I know you said you already did some of the above but you may want to look at other suggestions in the Slow Computer/Browser? Check here first; it may not be malware thread.
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#8 Giga

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Posted 14 August 2010 - 12:58 AM

I'm very familiar with fixing a slow computer. I used Avast, Clam AntiVirus, HouseCall, SpyBot S&D, Maleware, and Auslogics Defrag.

There were 2 trojans and a ton of malware that were removed from the above, I just hope there's no remnants left over.

Edited by Giga, 14 August 2010 - 12:59 AM.


#9 quietman7

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Posted 14 August 2010 - 08:03 AM

There are many free anti-rootkit (ARK) tools but some require a certain level of expertise and investigative ability to use so they are intended for advanced users or to be used under the guidance of an expert. Arks are powerful tools and using them incorrectly could lead to disastrous problems with your operating system. Most of the more effective ARK tools should only be utilized by advanced users as they generate logs which must be interpreted and investigated before taking any removal action.

Why? Not all hidden components detected by ARKs are malicious. It is normal for a Firewall, some Anti-virus and Anti-malware software (ProcessGuard, Prevx1, AVG AS), sandboxes, virtual machines and Host based Intrusion Prevention Systems (HIPS) to hook into the OS kernal/SSDT in order to protect your system. SSDT (System Service Descriptor Table) is a table that stores addresses of functions that are used by Windows. Whenever a function is called, Windows looks in this table to find the address for it. Both Legitimate programs and rootkits can hook into and alter this table. You should not be alarmed if you see any hidden entries created by legitimate programs after performing a scan.

Some files are locked by the operating system or running programs during use for protection, so scanners cannot access them. When the scanner finds such a file, it makes a note and then just skips to the next one. API Kernel hooks are not always bad since some system monitoring software and security tools use them as well. If no hooks are active on a system it means that all system services are handled by ntoskrnl.exe which is a base component of Windows operating systems and the process used in the boot-up cycle of a computer.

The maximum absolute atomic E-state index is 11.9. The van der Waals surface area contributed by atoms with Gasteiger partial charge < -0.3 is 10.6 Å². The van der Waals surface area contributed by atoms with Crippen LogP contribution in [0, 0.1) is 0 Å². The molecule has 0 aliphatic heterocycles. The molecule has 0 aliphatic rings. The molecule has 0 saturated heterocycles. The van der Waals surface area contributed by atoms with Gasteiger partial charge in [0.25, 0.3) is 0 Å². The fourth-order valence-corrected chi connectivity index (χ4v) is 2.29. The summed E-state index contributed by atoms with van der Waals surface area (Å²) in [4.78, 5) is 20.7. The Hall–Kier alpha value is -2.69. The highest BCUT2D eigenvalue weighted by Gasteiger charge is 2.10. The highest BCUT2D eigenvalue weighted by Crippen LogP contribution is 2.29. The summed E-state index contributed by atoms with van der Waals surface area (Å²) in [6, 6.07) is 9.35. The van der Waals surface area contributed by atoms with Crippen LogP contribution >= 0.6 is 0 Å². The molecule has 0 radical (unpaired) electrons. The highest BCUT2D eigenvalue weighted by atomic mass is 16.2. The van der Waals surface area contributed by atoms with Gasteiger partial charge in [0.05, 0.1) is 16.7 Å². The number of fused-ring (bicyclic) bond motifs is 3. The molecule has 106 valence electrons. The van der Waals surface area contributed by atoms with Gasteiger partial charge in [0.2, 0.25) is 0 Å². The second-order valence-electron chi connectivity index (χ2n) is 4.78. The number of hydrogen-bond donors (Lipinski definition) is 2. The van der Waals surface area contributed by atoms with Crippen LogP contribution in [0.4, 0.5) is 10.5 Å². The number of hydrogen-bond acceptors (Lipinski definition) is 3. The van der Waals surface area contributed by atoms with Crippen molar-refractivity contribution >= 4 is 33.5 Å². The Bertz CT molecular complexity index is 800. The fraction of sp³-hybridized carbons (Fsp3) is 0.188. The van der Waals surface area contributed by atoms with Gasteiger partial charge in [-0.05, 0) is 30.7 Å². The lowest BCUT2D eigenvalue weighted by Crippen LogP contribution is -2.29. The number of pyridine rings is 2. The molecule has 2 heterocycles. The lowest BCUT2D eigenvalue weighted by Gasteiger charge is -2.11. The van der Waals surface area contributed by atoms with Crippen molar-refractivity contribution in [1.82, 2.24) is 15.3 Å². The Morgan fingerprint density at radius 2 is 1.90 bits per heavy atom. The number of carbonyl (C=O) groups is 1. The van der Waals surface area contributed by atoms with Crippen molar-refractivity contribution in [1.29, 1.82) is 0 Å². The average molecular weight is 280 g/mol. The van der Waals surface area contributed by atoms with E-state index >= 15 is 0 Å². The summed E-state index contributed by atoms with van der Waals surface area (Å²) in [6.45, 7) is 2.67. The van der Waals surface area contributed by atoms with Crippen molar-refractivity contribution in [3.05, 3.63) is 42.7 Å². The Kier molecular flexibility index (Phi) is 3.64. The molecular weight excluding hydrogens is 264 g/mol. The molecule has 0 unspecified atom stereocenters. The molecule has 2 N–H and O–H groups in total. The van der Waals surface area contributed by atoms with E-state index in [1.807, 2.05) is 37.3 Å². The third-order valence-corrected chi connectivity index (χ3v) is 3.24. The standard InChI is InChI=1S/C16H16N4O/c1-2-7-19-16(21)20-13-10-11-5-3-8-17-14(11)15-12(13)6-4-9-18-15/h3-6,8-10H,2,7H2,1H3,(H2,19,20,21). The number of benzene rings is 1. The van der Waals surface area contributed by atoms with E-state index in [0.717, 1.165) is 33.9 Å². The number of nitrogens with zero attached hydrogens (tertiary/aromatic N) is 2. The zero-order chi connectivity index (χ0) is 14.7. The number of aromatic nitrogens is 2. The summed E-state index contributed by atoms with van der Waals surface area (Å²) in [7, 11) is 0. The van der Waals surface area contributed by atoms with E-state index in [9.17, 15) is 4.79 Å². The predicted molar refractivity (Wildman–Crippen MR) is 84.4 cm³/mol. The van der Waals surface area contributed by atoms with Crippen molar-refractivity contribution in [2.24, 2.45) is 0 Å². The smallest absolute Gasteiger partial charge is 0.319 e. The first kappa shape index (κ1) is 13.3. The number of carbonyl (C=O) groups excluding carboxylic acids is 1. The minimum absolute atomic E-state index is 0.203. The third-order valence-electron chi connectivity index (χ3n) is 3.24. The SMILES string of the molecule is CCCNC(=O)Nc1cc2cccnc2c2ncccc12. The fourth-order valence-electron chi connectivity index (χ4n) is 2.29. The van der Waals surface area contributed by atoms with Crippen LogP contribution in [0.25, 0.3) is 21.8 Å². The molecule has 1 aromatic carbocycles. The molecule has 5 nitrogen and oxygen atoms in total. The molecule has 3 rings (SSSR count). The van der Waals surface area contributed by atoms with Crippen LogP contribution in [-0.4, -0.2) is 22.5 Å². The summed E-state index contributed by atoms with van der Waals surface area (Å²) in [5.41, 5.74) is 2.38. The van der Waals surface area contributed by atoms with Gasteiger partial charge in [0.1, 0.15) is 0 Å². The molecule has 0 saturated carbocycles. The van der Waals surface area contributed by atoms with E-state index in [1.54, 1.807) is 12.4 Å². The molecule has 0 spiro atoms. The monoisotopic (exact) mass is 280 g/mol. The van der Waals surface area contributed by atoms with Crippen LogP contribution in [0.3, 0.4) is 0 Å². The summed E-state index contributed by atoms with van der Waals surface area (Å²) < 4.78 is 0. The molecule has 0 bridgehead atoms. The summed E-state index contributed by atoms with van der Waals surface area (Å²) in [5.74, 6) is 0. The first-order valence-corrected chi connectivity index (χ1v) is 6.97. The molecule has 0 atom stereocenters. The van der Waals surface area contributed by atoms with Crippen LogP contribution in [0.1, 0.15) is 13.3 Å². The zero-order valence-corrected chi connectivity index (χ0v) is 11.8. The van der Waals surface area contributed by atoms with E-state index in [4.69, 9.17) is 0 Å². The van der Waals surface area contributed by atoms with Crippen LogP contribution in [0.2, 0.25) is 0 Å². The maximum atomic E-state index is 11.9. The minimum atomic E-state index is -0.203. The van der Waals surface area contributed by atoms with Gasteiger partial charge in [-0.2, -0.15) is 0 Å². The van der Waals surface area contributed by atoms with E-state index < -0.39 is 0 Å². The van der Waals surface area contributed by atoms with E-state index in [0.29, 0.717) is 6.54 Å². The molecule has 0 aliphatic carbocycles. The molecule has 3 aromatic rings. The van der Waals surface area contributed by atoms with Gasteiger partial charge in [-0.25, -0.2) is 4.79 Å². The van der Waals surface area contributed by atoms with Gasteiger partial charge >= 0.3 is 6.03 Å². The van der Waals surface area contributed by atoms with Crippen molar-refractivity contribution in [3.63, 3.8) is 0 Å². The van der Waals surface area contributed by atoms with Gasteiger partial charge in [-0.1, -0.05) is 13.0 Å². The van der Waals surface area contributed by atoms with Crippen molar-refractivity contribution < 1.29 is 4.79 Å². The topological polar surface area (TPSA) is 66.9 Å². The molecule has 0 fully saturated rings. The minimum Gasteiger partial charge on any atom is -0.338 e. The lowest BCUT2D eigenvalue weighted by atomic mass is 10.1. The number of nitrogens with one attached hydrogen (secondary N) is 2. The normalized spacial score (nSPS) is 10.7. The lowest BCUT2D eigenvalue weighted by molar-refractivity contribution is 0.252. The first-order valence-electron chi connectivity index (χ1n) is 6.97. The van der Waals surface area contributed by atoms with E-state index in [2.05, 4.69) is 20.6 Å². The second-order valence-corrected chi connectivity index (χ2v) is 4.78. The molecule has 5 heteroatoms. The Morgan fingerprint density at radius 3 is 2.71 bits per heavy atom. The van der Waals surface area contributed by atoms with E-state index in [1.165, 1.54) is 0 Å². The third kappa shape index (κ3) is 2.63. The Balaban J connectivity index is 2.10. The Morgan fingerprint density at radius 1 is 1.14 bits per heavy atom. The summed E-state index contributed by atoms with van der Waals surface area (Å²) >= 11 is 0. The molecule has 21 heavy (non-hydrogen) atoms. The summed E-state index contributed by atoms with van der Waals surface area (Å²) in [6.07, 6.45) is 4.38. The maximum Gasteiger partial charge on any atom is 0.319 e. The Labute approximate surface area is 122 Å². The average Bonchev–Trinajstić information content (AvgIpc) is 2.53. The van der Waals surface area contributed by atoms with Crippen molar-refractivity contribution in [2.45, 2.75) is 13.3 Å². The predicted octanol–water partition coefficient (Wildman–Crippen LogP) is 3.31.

In most cases further investigation is required after the initial ARK scan to analyze and identify the files which were detected so they can be removed during a subsequent scan (or with other specialized tools) if found to be malicious.

These are a few of the easier ARKS for novice users:Malwarebytes Anti-Malware uses a proprietary low level driver (similar to some ARK detectors) to locate hidden files and special techniques which enable it to detect a wide spectrum of threats including active rootkits. SUPERAntiSpyware Free offers technology to deal with rootkit infections as well.

Before performing an anti-rootkit (ARK) scan it is recommended to do the following to ensure more accurate results and avoid common issues that may cause false detections.
  • Disconnect from the Internet or physically unplug you Internet cable connection.
  • Clean out your temporary files.
  • Close all open programs, scheduling/updating tasks and background processes that might activate during the scan including the screensaver.
  • Temporarily disable your anti-virus and real-time anti-spyware protection.
  • After starting the scan, do not use the computer until the scan has completed.
  • When finished, re-enable your anti-virus/anti-malware and then you can reconnect to the Internet.
If you are using a CD Emulator (Daemon Tools, Alchohol 120%, Astroburn, AnyDVD, etc) be aware that they use rootkit-like techniques to hide from other applications. When dealing with a malware infection, CD Emulators can interfere with investigative or anti-rootkit (ARK) tools. This interference can produce misleading or inaccurate scan results, false detection of legitimate files, cause unexpected crashes, BSODs, and general dross. This 'dross' often makes it hard to differentiate between genuine malicious rootkits and the legitimate drivers used by CD Emulators. In some cases, the drivers related to such tools can cause crashes or system hanging when attempting to boot into safe mode. Since CD Emulators use a hidden driver which can be seen as a rootkit and interfere with providing accurate results or cause other problems, it is recommended that they be removed or disabled until disinfection is completed.